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Name: Leif Johnson
Member since: 2002-08-20 12:42:06
Last Login: 2015-01-24 20:04:43

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Homepage: http://lmjohns3.com


Personal interests include languages (both the natural
and programming kinds), frisbee, and snowboarding. I'm
currently a PhD student at UT Austin.

Recent blog entries by lmjohns3

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Yowsas, it's been a long while since I haven't been here.


In between then and now, I moved almost halfway across the world, thought about getting a gig teaching math, waffled on decisions, was offered a lifeline (in the form of a coding contract) and have, for now, decided to commit to another year of coding. So I'm living in San Francisco (what a great city) and trying to figure out how to pay rent using my computer.

I've also been doing some volunteer work as a precal TA at a high school here. It looks like I'll get to teach a course on programming next semester. Good times, good times.

CCM Tools

We've just reached another release point for the ccmtools ! I'm quite excited. The tools have reached a state of greater maturity (which means they can generate component boilerplate in C++ for more types of input IDL files), and with the next release—in the next month—we'll have a decent generator for remote (out-of-process) CORBA component boilerplate and testing, plus a Python wrapper generator so you can test out your business logic in Python.

Exciting stuff. I can't wait to get access to a Beowulf cluster to test this distributed component development stuff with. Anyone have experience with CORBA components on clusters at all ?


I got going a couple weeks ago with PyGTK and gst-python (many, many thanks to jamesh, dlehn and others) and whipped out a nifty music player applet for the GNOME panel. With GStreamer in the back, GTK+ in the front, and Python in between, it's easy to write nice looking media apps—hooray !

So, that's the activity at the moment ... happy hacking !

CCM Tools

It's been an exciting week : The ccmtools have made a first public release !

I never thought I would enjoy working anywhere near "software engineering." But now that I have worked at an actual software company and seen some of the rationale, failures, and processes behind designing large software systems, I find the concepts intriguing. In particular, generating code is less restrictive to me as a programmer than I had thought ; the only code that can ever really be automatically generated is boilerplate, which is quite tedious stuff to write anyway.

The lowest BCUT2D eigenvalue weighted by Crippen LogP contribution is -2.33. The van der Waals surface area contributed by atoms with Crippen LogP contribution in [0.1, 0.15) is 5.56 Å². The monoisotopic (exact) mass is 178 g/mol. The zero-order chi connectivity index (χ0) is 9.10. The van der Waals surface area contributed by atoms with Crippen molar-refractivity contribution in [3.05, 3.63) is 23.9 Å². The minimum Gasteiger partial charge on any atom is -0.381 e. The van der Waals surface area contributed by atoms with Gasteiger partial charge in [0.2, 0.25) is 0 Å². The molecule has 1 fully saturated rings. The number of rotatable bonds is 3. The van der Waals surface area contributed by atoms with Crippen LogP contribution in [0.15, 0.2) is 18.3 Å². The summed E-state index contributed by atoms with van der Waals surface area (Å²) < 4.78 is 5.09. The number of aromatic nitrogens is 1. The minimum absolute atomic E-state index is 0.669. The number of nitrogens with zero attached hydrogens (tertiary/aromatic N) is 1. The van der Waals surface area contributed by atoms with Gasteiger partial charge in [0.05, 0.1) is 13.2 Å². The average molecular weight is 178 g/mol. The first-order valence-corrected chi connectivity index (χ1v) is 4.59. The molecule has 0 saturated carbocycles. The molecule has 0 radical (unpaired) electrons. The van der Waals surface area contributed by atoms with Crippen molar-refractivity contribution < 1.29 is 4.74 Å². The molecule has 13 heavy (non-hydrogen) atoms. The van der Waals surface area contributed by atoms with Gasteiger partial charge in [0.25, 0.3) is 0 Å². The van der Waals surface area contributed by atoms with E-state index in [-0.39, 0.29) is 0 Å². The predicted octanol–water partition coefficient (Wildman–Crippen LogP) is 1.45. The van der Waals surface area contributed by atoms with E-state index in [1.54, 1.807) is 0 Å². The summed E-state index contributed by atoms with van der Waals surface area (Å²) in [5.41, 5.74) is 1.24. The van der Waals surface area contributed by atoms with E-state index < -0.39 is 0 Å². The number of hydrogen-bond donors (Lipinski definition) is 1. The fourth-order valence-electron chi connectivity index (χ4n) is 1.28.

I'm working on embedding the Python interpreter in the generated code, so developers and testers can implement CORBA components using C++ for the inter-component communications and Python for the component internals. Makes for much faster prototyping. Not to mention the sheer wow factor of having a set of simple Python scripts running your component-based application ...


Unfortunately I haven't gotten to do much with GStreamer lately, which is disappointing because I've become mostly talk and only a little hacking. But I did spend some time this weekend building a cool media player applet for the GNOME panel using gst-python ; it's almost blissful writing applications in Python, and with the GStreamer backend it's easy to handle media files, too.


We got a 1.1 release of Confix out the door this week as well ; I'm looking forward to adding support for pkg-config to Confix so it can generate Makefile.am's for more types of projects. Adding Java support might come soon as well, depends on how well things go.

Trip to the US

Last week I got to go to the States for an interview with Teach for America. Though the interview was only one day, the whole trip seems to have flashed by in a whirlwind blur of the insides of various airplanes, airports, cars, offices, houses of family and friends, and coffee and book shops. All with the requisite insane security precautions, of course. It was a little strange being back in a place where I could, without effort, understand everything that people around me talked about. And also strange spending a whole week without constant internet access.

The Iraq War was on everyone's mind, in all the places in all the countries that I visited. Among the people that I talked with, there seems to be no support for Bush and general apprehension about aggression in Iraq. I wonder where the supposed supporters of this war are keeping themselves. Maybe I'm electrically repelled from them.

My friend Jon observed that the Iraq situation shows that there can be times when everybody is just wrong : anti-war protesters, pro-war protesters, brutal Iraqi dictators, belligerent and ignorant American presidents, media purveyors, etc. ... nobody seems to have the right answer, whatever that might mean.